In the wake of AKWWARD and TEEN WOLF’S success, MTV decided to cancel scripted comedy, THE HARD TIMES OF RJ BERGER.  This move makes room for the current scripted programs as well as a number of queued series to come.

CABLEU NEED TO KNOW:

MTV is the mecca for all that’s young and “what’s next.”  Although the network no longer focuses exclusively on music (in fact, they dropped ‘music television’ from their logo), there is a distinct music flavor to the network, even when the shows (like THE REAL WORLD or TEEN MOM) don’t necessarily have anything technically musical about them.

Despite MTV’s best efforts to gravitate away from reality programming, the platform is simply too successful to dump.   Recently, an MTV programmer contacted us to report that, “With our recent hits like TEEN MOM and JERSEY SHORE, we find that our audience wants to see some of their own lives reflected in the programs they watch.” Look for new reality shows to have a similar flavor to MTV’s most popular franchises.  One example of an upcoming show with strong ties to past programming is a starring vehicle for JERSEY SHORE favorite Pauly D.

MTV continues to eye new material that fits with their present repertoire of programs. The network’s youthful audience enjoys seeing on-screen characters that relate in some way to their own lives.  While reality TV has been the preferred medium in recent years, MTV is focused on delivering more scripted teenage drama.

MTV’s vision of a full-blown network overhaul met its first major defeat with the cancellation of the disappointing SKINS.  MTV execs expected the show (whose previous incarnation was a massive hit abroad) to spearhead the network’s transition into a new era of programming. Despite the failure of this initial foray, MTV remains committed to the scripted genre.

“The scripted presence of our network is a very important part of our plan,” said David Janollari, President of Programming. “And we’re in it for the long run.”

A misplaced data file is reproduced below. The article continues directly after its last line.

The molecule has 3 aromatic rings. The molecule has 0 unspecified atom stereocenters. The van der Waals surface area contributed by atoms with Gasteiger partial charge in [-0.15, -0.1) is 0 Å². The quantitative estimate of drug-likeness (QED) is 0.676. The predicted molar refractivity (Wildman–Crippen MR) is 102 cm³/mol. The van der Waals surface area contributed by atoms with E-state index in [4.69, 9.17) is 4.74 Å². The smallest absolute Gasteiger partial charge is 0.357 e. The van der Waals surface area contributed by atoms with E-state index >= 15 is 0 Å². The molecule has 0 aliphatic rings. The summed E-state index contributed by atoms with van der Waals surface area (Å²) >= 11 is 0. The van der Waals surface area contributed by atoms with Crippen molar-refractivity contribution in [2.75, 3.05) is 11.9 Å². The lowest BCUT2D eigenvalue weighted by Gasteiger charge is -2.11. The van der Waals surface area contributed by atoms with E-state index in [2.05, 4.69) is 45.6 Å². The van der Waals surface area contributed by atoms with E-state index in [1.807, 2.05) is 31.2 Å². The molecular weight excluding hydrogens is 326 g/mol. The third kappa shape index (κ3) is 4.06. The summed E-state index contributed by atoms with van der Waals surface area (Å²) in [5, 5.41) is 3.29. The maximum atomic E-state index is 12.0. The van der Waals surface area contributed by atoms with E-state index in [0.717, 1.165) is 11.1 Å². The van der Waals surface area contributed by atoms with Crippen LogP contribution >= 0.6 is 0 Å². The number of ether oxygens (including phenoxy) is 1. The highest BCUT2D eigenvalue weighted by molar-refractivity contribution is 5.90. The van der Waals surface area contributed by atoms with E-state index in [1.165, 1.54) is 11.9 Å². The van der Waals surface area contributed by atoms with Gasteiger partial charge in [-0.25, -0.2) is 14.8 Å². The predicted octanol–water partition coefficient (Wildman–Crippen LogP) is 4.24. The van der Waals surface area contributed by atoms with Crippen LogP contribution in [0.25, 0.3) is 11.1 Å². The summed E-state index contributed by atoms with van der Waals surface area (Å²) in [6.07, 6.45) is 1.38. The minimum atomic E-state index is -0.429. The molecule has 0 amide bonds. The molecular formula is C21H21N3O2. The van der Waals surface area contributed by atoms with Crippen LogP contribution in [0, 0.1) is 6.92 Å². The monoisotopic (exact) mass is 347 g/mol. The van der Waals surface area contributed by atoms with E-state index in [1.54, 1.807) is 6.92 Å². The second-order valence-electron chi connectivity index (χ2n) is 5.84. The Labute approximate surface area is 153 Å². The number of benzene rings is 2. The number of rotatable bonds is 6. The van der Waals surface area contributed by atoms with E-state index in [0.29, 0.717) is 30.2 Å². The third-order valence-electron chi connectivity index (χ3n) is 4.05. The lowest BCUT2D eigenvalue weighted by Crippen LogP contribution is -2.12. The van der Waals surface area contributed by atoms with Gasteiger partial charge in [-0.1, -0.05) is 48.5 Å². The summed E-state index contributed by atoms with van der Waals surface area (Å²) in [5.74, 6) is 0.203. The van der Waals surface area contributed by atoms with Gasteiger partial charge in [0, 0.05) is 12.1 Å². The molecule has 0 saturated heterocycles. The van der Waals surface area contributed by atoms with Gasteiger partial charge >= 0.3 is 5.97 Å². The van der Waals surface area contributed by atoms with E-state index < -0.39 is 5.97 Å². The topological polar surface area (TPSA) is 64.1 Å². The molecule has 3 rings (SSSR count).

Scripted concepts on the horizon include THE INBETWEENERS and LOST IN THE WOODS.  Descriptions for these may be found in the “Development” section of our MTV Analysis. The network is also reviving two familiar faces – BEAVIS AND BUTTHEAD – as it looks to incorporate new animated shows into its schedule.

Janollari freely admits that the transition process is an uncertain entity: “The whole introduction of scripted programming to the MTV slate is very new. We’re one step at a time, brick-by-brick building its presence. We believe it will be very embraced by our audience.”

MTV’s General Manager, Stephen Friedman explains this ambitious transition: “We held on to Generation X a little too long, and our programming reflected that.  MTV needs to shed its skin every three years.  We had to ask ourselves: what does this younger audience want? And the answer was brutal honesty.”

In a recent interview Janollari mentioned that 12 to 24-year-olds are the network’s vital demo and that, “Our mantra is to diversify the landscape of the network. We want to offer a multitude of genres to our audience. We believe that our core audience – the millennial generation – watches all kinds of entertainment: scripted comedies, scripted dramas, animation and reality shows. They watch movies; they watch entertainment on the Internet. Our idea is to offer original series programming in what ever form it takes to this audience with the core brand of DNA of what’s relevant to their lives; what resonating with the millennial viewers today.